Joseph Infranco
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You have to hand it to the Administration; their latest proposed “compromise” to the U.S. Conference of Catholic Bishops and other religious pro-life ministries manages to insult both their intelligence and integrity. Hitting both targets takes some talent for ineptitude.

For those not following the story, recent rules from the administration implementing “Obamacare” mandate that all employers (except churches) provide health coverage that includes contraception as well as what are arguably abortifacients. In application, a group like Priests for Life (technically not a church under the narrow exemption) or a Catholic hospital would be required to fund these “services” for employees. Never mind that some religious organizations view these as morally abhorrent, or – dare we use the word these days? – sinful.

The outcry among Catholics (and others) was immediate and fierce. Politicians from both sides of the aisle quickly saw the totalitarian-style mandate for what it was - an order to sacrifice conscience to government dictates. Knowing the Catholic Church’s long history on these issues, even some identifying as “non-religious” were shocked by the callous and aggressive overreach of such tactics.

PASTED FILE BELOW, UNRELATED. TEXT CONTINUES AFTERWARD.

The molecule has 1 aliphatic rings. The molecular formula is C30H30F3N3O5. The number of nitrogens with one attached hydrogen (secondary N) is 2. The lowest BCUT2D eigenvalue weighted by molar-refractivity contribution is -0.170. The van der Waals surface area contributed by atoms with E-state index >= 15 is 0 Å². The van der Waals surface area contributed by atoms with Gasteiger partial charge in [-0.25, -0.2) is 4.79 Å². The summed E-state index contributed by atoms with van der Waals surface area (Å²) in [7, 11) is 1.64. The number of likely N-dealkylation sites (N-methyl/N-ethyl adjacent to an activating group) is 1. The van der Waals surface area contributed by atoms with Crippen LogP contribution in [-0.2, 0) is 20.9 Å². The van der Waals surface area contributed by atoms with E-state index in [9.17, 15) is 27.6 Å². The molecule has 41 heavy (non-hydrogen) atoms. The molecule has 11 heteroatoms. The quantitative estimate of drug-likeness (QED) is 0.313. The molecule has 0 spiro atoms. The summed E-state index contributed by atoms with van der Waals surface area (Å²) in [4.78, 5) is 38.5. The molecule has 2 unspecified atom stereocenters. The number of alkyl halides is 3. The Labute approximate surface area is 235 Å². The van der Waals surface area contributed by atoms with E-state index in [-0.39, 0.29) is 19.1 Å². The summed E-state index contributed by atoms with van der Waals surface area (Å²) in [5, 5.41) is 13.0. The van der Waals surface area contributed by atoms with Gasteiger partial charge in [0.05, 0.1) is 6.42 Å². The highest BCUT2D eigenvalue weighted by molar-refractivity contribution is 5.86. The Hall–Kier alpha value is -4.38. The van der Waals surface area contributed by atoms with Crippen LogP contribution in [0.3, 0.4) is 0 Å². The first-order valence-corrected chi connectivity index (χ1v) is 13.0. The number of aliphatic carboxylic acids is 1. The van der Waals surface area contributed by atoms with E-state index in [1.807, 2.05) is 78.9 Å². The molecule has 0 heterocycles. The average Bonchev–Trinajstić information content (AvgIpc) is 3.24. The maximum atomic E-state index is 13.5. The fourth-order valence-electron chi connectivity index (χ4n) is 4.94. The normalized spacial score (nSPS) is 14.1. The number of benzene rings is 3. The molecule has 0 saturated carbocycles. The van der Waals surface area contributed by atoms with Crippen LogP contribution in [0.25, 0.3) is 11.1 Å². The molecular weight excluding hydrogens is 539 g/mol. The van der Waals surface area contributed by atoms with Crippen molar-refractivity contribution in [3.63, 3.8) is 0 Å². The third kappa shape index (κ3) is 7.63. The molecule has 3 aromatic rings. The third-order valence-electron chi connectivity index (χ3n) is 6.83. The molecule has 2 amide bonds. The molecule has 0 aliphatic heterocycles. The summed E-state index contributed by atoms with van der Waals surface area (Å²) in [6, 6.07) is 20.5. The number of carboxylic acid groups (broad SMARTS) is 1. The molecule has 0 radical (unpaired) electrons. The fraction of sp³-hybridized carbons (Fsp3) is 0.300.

What the administration lacks in sensitivity, however, it makes up for in political survival skills. The back-peddling started quickly – and a “compromise” was hastily offered. (The compromise has not been formally added to the rules as of this writing.) What was the concession? Simple – the “services” would still be mandated, but religious objectors would not have to pay for them; instead, insurers (read here: big, greedy corporations) would have to provide the services free. Problem solved, right? Wrong.

Putting aside the reflexive “hit the corporations” odor to the compromise (a point for another day), the concession is meaningless. First, many religious non-profits are self-insured; these will directly pay the costs regardless of any compromise. Second, religious employers with insurance still subsidize the costs against their conscience. How does the administration think insurers calculate rates for next year’s premiums? There is no such thing as “free” coverage – and an insurer’s expenses form the basis for upcoming costs to consumers. The suggestion that affected organizations will not know the difference between direct and indirect costs is plainly insulting.

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Joseph Infranco

Joseph Infranco is senior counsel with Alliance Defending Freedom.